Two of Appelfel’s novellas are fictional autobiographies of disabled Jewish persons. Kutti in A Journey into Winter is a stammerer and Bruno in And the Rage Is Not Yet Over is an amputee–one-handed man. The two novellas are written as monologues of their protagonists. Both of them begin with the same pattern as the protagonist introduces himself by stating his name and disability. The disability is an integral part and a major component of their identity. Although the plots of the two novellas differ from each other, there is a significant paradigmatic similarity between the novellas. In both of them the disabilities and their implications are represented not in a realistic way but in lyrical one. They function as a metaphor through which Appelfeld examines the core and essence of the Jewish protagonists of the novellas. This metaphor has a paradigmatic function. According to the paradigm, every Jew in the Diaspora has a kind of disability. This disability causes many problems and difficulties, but at the same time it is a virtue, an advantage. It makes the Jews special and unique, different from other people. It makes them think differently, have different morality and commitments. According to these two novellas this sublime disability is the core and essence of the uniqueness of the Jewish people.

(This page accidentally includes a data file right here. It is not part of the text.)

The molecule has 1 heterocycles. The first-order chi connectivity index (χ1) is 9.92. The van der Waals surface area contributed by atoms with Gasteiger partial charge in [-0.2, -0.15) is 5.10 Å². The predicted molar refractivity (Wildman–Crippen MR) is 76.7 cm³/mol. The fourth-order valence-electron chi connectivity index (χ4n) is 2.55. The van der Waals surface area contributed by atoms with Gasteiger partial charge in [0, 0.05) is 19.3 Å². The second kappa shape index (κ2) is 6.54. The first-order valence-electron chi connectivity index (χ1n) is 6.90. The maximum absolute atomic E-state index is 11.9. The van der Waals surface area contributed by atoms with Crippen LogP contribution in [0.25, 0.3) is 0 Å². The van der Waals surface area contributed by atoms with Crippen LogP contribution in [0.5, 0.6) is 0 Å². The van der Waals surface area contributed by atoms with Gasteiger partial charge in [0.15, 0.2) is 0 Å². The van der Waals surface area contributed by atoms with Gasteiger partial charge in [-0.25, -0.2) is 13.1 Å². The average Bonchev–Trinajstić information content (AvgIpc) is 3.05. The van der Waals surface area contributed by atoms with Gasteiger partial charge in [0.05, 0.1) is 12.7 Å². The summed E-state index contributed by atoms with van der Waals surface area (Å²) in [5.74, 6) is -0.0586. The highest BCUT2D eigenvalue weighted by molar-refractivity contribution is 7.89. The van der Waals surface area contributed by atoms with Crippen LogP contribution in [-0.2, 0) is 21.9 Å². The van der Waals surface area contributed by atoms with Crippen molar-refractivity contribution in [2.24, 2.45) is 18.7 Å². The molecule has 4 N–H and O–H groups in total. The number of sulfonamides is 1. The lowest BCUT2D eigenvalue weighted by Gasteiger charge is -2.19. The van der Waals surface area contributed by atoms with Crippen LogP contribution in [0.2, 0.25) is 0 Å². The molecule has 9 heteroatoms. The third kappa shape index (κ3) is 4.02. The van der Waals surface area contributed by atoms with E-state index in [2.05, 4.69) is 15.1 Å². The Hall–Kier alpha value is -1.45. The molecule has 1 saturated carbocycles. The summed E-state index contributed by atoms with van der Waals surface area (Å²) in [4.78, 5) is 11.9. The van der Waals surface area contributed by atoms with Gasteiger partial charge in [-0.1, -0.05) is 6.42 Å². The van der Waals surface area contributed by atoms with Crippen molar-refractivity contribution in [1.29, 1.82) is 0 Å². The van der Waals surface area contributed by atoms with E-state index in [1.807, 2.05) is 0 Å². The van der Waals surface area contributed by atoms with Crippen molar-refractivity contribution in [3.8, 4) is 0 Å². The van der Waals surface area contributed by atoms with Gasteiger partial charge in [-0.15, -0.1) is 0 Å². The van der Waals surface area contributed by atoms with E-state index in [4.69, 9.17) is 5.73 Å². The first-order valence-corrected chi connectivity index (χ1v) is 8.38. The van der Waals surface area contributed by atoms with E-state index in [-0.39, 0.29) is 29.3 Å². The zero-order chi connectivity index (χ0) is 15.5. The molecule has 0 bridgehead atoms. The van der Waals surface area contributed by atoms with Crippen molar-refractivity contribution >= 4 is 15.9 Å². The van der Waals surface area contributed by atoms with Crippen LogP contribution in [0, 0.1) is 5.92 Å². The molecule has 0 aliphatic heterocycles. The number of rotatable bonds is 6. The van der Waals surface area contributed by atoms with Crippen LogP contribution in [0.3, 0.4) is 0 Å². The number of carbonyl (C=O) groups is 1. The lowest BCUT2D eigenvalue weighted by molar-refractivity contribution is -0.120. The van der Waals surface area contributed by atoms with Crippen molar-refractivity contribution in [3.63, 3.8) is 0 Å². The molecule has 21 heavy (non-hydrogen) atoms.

- Israeli literature
- Appelfeld, Aharon (1932-2018)
- Masa‘ el ha-ḥoref (2000)
- Ṿeha-za‘am ‘od lo nadam (2008)
- Jewish identity
- disabled characters